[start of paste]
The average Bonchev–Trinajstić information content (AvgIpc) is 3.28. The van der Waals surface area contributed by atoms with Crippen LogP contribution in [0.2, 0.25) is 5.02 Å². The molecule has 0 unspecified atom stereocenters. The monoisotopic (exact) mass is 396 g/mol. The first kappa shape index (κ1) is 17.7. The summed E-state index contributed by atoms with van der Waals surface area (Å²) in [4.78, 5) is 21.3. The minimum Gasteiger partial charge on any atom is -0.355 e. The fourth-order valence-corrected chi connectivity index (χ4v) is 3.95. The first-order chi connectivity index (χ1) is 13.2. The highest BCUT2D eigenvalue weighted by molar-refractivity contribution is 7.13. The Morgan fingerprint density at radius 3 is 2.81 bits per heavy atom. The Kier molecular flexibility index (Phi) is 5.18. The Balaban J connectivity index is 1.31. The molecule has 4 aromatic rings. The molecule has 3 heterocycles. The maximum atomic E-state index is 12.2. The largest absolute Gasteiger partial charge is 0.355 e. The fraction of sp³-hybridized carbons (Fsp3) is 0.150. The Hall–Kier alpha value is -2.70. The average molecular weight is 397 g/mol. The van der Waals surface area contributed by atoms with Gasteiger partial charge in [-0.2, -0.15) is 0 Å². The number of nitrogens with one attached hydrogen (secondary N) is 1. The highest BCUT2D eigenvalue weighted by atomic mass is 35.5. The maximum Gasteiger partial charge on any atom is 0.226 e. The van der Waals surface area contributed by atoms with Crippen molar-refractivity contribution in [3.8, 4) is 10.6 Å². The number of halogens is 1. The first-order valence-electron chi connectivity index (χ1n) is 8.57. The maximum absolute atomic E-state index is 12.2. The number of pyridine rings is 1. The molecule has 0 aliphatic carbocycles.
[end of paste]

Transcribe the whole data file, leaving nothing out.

The average Bonchev–Trinajstić information content (AvgIpc) is 3.28. The van der Waals surface area contributed by atoms with Crippen LogP contribution in [0.2, 0.25) is 5.02 Å². The molecule has 0 unspecified atom stereocenters. The monoisotopic (exact) mass is 396 g/mol. The first kappa shape index (κ1) is 17.7. The summed E-state index contributed by atoms with van der Waals surface area (Å²) in [4.78, 5) is 21.3. The minimum Gasteiger partial charge on any atom is -0.355 e. The fourth-order valence-corrected chi connectivity index (χ4v) is 3.95. The first-order chi connectivity index (χ1) is 13.2. The highest BCUT2D eigenvalue weighted by molar-refractivity contribution is 7.13. The Morgan fingerprint density at radius 3 is 2.81 bits per heavy atom. The Kier molecular flexibility index (Phi) is 5.18. The Balaban J connectivity index is 1.31. The molecule has 4 aromatic rings. The molecule has 3 heterocycles. The maximum atomic E-state index is 12.2. The largest absolute Gasteiger partial charge is 0.355 e. The fraction of sp³-hybridized carbons (Fsp3) is 0.150. The Hall–Kier alpha value is -2.70. The average molecular weight is 397 g/mol. The van der Waals surface area contributed by atoms with Gasteiger partial charge in [-0.2, -0.15) is 0 Å². The number of nitrogens with one attached hydrogen (secondary N) is 1. The highest BCUT2D eigenvalue weighted by atomic mass is 35.5. The maximum Gasteiger partial charge on any atom is 0.226 e. The van der Waals surface area contributed by atoms with Crippen molar-refractivity contribution in [3.8, 4) is 10.6 Å². The number of halogens is 1. The first-order valence-electron chi connectivity index (χ1n) is 8.57. The maximum absolute atomic E-state index is 12.2. The number of pyridine rings is 1. The molecule has 0 aliphatic carbocycles.